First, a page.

Finding Your ACE Score

Why do you need to know this information about me?

For the purpose of your fostering assessment, its helpful for your assessor to have an understanding of your ACEs score to be able to work with you around some of the potential triggers which can arise when caring for children experiencing trauma, which may be similar to that of your experiences.

Simply put, our childhood experiences have a tremendous, lifelong impact on our health and the quality of our lives. The ACE Study showed dramatic links between adverse childhood experiences and risky behaviour, psychological issues, serious illness and the leading causes of death.

It’s important to remember, having an ACE score of zero does not imply an individual could not have other risk factors for these health behaviours/diseases.

AND, having a high number of ACEs does not necessarily mean you will have the associated negative outcomes, if you have a number of protective and resiliency factors to balance out the harm or traumas experienced. Protective factors could include other safe adults, a community of support, counselling/therapy and personal characteristics of resiliency.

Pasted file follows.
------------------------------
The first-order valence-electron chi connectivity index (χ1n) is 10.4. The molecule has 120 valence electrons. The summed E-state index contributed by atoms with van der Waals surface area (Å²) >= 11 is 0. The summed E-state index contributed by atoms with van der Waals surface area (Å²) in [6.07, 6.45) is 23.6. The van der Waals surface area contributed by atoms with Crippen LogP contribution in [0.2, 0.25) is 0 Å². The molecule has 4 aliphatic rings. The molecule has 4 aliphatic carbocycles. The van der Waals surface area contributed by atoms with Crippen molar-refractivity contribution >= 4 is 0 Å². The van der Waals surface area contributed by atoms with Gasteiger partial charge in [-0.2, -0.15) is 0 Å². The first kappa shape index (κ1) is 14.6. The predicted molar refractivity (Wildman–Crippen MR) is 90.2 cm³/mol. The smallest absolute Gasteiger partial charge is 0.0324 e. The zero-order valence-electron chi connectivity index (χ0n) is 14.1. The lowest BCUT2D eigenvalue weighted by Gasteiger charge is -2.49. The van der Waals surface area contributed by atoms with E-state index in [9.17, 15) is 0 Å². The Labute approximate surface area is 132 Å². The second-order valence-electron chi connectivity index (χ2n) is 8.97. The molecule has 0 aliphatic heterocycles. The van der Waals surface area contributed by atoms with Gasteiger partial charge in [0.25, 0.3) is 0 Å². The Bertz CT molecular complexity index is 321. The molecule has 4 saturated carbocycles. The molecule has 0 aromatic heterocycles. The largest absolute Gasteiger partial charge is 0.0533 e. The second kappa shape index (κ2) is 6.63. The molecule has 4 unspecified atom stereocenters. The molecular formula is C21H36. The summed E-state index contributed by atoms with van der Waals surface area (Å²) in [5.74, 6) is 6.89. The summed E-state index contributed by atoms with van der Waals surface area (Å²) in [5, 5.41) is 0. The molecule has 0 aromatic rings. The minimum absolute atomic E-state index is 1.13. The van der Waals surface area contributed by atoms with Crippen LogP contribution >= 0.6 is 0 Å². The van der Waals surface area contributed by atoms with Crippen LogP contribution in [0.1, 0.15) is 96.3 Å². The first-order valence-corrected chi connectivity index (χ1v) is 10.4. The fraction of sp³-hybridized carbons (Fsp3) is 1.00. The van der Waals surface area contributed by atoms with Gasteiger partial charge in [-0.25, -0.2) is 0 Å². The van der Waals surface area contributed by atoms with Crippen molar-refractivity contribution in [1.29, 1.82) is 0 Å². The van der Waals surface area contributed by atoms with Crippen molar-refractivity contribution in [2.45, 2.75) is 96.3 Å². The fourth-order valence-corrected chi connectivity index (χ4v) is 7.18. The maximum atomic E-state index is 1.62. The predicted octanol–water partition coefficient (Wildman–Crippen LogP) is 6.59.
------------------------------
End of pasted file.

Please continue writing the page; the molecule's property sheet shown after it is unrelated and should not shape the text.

Along with the responses to the ACES study, your assessor would also benefit from the your reflections on the additional questions.

While you were growing up, during your first 18 years of life:

* These ACEs questions have been altered slightly.

Question 3 – The original ACEs question no.3 clarified if an adult person at least 5 years older than you caused you sexual harm, however subsequent researchers have suggested it to be importance this questions is expanded to include any adult person OR a person at least 5 years older than you, to acknowledge this harm can be caused by an older sibling, not yet an adult.

Question 6 – The original ACEs question did not include parental death however subsequent studies have found this to be a justified inclusion.

Question 7 – While predominantly domestic and family violence, or intimate violence, is caused by a male to a female, current trends acknowledge violence in the home can be perpetrated by people of either gender. This question acknowledges the harm of experience domestic and family violence without clarification of the gender of the perpetrator.

Thank you for your time completing this assessment activity.